Thursday, December 11, 2008
Ode to Eid Aloosh
I have never 'really' made the connection between the meat I eat and the animal who had to give its life so I could eat.
In the past, even if I thought about the animal, it has never been personal for me.
This Eid, 2008, I have changed how I look at what I eat. Like the 'slow food' movement in the west, my attitude towards eating has been slowly changing since I moved here even before Eid. The process of cooking a meal takes longer, sometimes over a fire, ingredients are purchased individually from a person who likely grew the food or knows the person who grew it or raised the animal. When I buy lamb or beef, I actually see the parts of the animal - legs, often the head, sometimes looking at the eyes of the animal I am about to eat. This changes a person.
This Eid, I participated in the timeless ritual of the family killing an aloosh (goat). Early in the morning on the first day of Eid, I rode my mobilette to Glissia, to my friends home, with the promised kefta and a container of Canadian/Tunisian version of chili on the back of my bike.
After having tea at their home, Khiria, the girls and me, walked to the palm pen to get the aloosh. I was sad as I walked, having stroked this aloosh many times since I have known this family, and having seen the children play with it many times. The children skipped and jumped with happiness, this was all very natural for them.
After we brought the aloosh back to the home, Jamel put incense on the fire, to bless the goat before it was killed. He hugged it and said something to it. To kill an animal halal, the animal must be happy. This process reminded me somewhat of the aboriginal people of Canada, how they thanked an animal for giving its life for sustenance.
However, I could not watch the aloosh's throat being slit. Jamel had wanted me to take photos, but I could not. So he went to a neighbour's home to ask for help to take photos of it (I did not include photos of the goat just after it was killed, when you are not part of the whole process, a picture is sometimes too difficult to see). I could hear the goat gasp for its last breath. It was not as bad as I thought, but I fought back tears.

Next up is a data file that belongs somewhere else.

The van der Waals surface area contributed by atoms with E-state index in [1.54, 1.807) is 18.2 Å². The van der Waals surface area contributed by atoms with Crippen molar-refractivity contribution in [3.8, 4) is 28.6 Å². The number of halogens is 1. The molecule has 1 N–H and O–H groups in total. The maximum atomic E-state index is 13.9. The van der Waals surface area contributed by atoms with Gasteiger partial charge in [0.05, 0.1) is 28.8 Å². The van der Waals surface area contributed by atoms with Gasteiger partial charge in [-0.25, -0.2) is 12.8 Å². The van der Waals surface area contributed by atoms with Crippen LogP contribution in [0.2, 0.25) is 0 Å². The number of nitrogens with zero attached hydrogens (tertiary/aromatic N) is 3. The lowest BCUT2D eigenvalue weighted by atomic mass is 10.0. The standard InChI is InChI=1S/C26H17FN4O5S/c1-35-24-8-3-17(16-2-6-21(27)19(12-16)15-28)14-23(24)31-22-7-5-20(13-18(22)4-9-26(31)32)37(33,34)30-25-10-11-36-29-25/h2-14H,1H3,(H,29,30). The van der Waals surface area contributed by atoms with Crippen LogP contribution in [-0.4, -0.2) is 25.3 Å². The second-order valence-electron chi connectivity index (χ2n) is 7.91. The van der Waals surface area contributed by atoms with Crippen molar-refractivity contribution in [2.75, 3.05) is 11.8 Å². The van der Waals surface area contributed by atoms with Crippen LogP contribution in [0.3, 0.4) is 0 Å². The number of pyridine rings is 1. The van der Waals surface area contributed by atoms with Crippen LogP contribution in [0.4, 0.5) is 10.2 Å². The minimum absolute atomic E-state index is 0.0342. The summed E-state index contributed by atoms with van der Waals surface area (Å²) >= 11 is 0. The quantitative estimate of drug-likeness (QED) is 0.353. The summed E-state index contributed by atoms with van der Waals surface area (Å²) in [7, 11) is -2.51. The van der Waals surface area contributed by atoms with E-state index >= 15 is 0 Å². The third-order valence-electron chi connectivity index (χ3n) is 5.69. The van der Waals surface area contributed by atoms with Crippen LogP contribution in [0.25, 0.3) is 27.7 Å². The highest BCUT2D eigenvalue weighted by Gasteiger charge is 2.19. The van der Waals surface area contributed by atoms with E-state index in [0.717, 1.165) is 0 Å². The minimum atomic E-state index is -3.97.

Jamel then skinned the goat, its skin coming off like a coat. I made sure I helped to hold the leg for part of it. If I was going to be part of eating this animal, I wanted to respect it enough to be part of the process. I looked at the aloosh, and thanked it, and thanked Allah (God) that this family would again have meat for awhile. At times, the children watched the goat being cleaned and skinned in the yard, at times they played with the balloons I brought for them.
In the afternoon, we walked to the homes of other family members and friends, wishing them "Aidek Mabrouk" (happy Eid), and some people came to the home to do the same.
Much later in the cold dark of the Sahara night, under the winter canopy of stars, Khiria built a fire, and the family and I sat around and watched while Jamel and Khiria carved the meat off a leg very very thinly, placed it in tin foil and barbecued it on the fire. The taste of the smoky aloosh was delicious. I now understand why it is important to eat even the grisly parts. To waste even a part of the aloosh, would be not honouring the gift it gave.
And so, Aidek Mabrouk everyone. May you find the connection and give thanks for the food that sustains you.
PS - there are other photos below of friends I spent time with on the second and third day of Eid